Browse Projects

next

The African American story is central to our nation’s history. Collections documenting the contributions of African Americans in countless fields, along with the struggles and achievements inherent to their stories, can be found in the records of every Smithsonian museum. Help us make these collections more accessible through transcription. Browse projects below and learn more by searching our blog, and by visiting the National Museum of African American History and Culture.

100% Complete

1 Total Pages 4 Contributing Members

"Let Freedom Ring, Let Democracy Prevail" sketch

Issues with race and racial equity have a long history in the United States (US) and so do interracial organizations forming to combat discriminatory practices and demand social justice for all Americans. The story of the Institute on Race Relations, founded by Tomlinson D. Todd (1910 – 1987), is an example of a substantive but understudied history of collaborative anti-racist activism in the District of Columbia. The organization’s aim was to combat segregation and discrimination in the Nation’s Capital through activism and the “Americans All” radio program. Help us transcribe these records, and discover how this interracial organization addressed segregation and worked to end discriminatory practices in Washington, DC.

Go

100% Complete

202 Total Pages 51 Contributing Members

"Lyrics of Love and Laughter" by Paul Laurence Dunbar

Paul Laurence Dunbar was a renowned poet, author, and playwright. In 1903 he published a collection of poems titled Lyrics of Love and Laughter. Written after a separation from his wife, a nervous breakdown, and a bout with pneumonia, this book of poems contains both “sentimental and somberly realistic expressions and depictions of black life.” Help us transcribe the more than 100 poems featured in this compilation and see how Dunbar used both dialect and standard English verse in his poetry.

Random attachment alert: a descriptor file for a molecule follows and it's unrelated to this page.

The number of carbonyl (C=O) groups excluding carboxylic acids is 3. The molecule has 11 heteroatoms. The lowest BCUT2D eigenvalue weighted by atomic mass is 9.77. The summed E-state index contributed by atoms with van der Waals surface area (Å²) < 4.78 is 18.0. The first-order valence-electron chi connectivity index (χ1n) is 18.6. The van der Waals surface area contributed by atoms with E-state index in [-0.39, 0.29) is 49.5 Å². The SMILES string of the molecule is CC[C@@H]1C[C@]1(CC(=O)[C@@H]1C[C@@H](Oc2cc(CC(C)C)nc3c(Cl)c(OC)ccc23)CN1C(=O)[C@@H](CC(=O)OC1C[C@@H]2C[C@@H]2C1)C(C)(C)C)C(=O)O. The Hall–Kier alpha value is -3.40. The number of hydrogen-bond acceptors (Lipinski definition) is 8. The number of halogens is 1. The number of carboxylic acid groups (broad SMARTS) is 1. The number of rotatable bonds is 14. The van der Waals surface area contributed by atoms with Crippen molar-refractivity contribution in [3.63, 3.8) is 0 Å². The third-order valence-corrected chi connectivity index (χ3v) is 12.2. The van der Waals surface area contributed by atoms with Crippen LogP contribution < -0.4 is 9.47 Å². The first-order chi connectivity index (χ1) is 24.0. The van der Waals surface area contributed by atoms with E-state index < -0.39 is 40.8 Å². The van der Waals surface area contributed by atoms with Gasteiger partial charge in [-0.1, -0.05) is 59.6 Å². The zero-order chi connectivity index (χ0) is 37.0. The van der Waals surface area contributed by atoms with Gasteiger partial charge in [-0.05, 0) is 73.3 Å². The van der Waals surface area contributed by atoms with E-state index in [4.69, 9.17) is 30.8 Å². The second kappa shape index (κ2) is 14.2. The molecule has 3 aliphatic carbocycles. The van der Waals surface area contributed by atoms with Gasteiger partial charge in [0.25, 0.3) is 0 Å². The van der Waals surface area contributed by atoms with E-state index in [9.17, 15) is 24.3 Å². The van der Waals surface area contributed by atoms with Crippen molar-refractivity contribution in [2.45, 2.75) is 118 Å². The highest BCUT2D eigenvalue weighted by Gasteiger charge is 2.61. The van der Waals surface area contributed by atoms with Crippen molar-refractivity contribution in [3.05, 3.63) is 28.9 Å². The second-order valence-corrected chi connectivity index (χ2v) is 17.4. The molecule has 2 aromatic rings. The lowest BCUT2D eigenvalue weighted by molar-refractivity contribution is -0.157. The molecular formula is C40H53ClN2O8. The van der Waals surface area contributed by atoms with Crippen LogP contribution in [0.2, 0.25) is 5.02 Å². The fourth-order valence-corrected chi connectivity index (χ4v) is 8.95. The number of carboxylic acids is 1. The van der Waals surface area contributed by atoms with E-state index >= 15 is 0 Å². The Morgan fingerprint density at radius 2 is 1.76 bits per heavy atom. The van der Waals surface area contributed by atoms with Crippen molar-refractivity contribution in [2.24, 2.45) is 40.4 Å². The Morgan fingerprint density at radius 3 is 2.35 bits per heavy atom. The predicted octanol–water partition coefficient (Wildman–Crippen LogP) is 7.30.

Go

100% Complete

132 Total Pages 12 Contributing Members

"Poems of Cabin and Field" by Paul Laurence Dunbar

Paul Laurence Dunbar was a renowned poet, author, and playwright. “Poems of Cabin and Field,” published in 1899, is a collection of eight previously published poems by Dunbar. The book features decorations by his wife, Alice Cordelia Morse, and photographs from the Hampton Institute Camera Club. Help us transcribe Dunbar’s book of poetry that draws influence from his family’s path from slavery to freedom.

Go

100% Complete

10 Total Pages 19 Contributing Members

"Profile of a Race Riot" (1971) by Ed Wheeler

In late May 1921, the thriving African American community of Greenwood in Tulsa, Oklahoma, suffered the deadliest racial massacre in U.S. history. It was one in a series of actions of racist violence that convulsed the United States in towns and cities beginning with the period of Reconstruction in the late 19th century. In Tulsa, as in all of these massacres, white mobs destroyed Black communities, property, and lives. A century after the riot, the people of Tulsa and the nation continue to struggle to reckon with the massacre’s multiple legacies. Help us transcribe this magazine insert from Impact Magazine with a story by Ed Wheeler about the Tulsa Race Massacre.

Go

100% Complete

166 Total Pages 48 Contributing Members

"The 1931 Wildcat" - Wiley College Yearbook

Help us transcribe this 1931 edition of HBCU Wiley College’s yearbook, “The Wildcat” and get to know the faculty and students while learning about the types of clubs and organizations they participated in. Among these students was Henrietta Bell Wells, the first female member of the Wiley College debate team and a member of the Delta Sigma Theta Sorority. Bell Wells made history by participating in the first college debate between white and African American students in 1930. This yearbook belonged to her. The Wiley College debate team defeated some of the top teams in the country and won a national title in 1935.

Go

100% Complete

246 Total Pages 99 Contributing Members

"The Conjure Woman" by Charles W. Chesnutt